Topeka students decorate the Kansas Christmas tree in Washington, DC

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Mary Kate Berryman’s fourth graders, accompanied by Most Pure Heart of Mary, show Pastor Nathan Haverland the ornaments they designed for the Kansas Christmas tree in President’s Park in Washington, DC. Photo courtesy of the purest heart of Mar.

by Moira Cullings
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TOPEKA – Christmas came early here for the students at Most Pure Heart of Mary School.

Mary Kate Berryman’s fourth grade was selected to design ornaments for the Kansas Christmas tree in President’s Park in Washington, DC

How did you react when you heard the news?

“Very excited,” said Carrie Jo Gros, art teacher at Most Pure Heart. “The first question was, ‘Can we go to Washington?'”

The fourth graders of Most Pure Heart of Mary School all beamed when they learned they were to represent Kansas at President’s Park in Washington, DC

Although the students did not travel to Washington, DC, they had the opportunity to watch the tree lighting ceremony on television.

58 schools across the country and abroad have been selected to create ornaments for the exhibition, which will run through January 1, 2022.

Most Pure Hearts shared the honor with Leawood Middle School, and 12 ornaments from each school were selected.

“Ms. Berryman’s class was chosen for its commitment,” said Gros, “[but] also because of their size.

“Because we could only send 12, a smaller class meant a higher percentage of students could have their ornaments selected.”

Maci Arnold, left, and Kate Eaton begin drawing their ornament for the Kansas Christmas tree in Washington, DC

Students were given some tips before they got creative.

Barbara Waterman-Peters, an award-winning local artist, created a Kansas ornament for the presidential tree in 2002. She spoke to Most Pure Heart students through Zoom in September to provide them with inspiration.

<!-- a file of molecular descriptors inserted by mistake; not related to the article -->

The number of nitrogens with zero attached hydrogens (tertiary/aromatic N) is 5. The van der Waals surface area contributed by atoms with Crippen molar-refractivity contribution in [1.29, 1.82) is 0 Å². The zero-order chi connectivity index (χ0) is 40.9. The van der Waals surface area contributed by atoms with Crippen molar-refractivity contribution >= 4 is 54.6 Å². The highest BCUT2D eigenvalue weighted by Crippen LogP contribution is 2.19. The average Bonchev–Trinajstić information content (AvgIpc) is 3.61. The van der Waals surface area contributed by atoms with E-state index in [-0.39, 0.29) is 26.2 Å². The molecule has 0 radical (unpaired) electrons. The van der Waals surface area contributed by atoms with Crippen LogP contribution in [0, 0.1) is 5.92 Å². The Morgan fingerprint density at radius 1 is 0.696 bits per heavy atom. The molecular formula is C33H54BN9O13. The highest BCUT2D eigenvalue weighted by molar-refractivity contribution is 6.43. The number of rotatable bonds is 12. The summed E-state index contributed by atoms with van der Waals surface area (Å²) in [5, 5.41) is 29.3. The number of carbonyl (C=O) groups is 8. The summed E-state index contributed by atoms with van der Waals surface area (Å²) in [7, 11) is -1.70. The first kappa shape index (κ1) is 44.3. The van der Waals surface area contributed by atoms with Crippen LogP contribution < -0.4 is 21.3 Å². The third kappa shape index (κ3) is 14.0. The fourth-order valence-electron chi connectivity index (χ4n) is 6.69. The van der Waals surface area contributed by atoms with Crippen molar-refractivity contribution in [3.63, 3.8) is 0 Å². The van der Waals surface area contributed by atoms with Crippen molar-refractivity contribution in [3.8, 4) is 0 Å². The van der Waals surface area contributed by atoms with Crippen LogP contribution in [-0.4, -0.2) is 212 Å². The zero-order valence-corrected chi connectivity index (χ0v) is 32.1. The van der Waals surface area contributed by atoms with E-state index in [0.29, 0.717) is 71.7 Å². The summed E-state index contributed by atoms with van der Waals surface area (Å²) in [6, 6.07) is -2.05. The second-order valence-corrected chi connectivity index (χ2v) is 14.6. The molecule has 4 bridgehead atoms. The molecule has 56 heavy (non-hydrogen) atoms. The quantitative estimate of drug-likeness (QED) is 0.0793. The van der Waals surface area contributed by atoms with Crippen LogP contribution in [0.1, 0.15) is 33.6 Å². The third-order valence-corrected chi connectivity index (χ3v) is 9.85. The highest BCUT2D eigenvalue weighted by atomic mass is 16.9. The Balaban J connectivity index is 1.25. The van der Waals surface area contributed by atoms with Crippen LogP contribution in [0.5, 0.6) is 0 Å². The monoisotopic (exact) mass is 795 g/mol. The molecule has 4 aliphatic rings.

Andrew Etzel of the Kansas Department of Wildlife Parks and Tourism provided research materials for the students, including a copy of Kansas Magazine.

Gros said sunflowers were abundant in student designs, as were images of the state seal and icons that represent Kansas, such as buffalo and poplar trees.

Walter’s drawing illustrates the motto of the state of Kansas. PHOTO WITH KINDNESS FROM MARY’S PURE HEART

The drawings were scanned and emailed to DC, and the National Park Service printed the pictures on large discs for volunteers to place on the tree.

Eric White, director of most Pure Heart, said that an opportunity like this “promotes Catholic education nationally”.

“Catholic schools to participate in something nationally is not just an honor – it is a privilege,” he said. “Getting selected means our schools here in Kansas are known for their excellence.”

White said it was a great lesson for the participating students too.

“You not only got the opportunity to participate in the design of the ornament,” he said, “[but] They learned geography, the artistic process, public relations and leadership while representing our school on a national level. “

Daniel Anguiano-Cedeno, left, and classmate Walter pose for a picture while they work on their ornaments. PHOTO WITH KINDNESS FROM MARY’S PURE HEART

Gros believes this is a memory that students will remember for years to come.

“I hope they have also gained an understanding of the artistic process that professional artists go through when they are hired,” she said.

“This has been an amazing trip with the students,” she continued. “It was fun to see the enthusiasm and attention to detail with which they planned their ornaments and made artistic decisions.

“They are all very proud of the work they have done – as it should be.”

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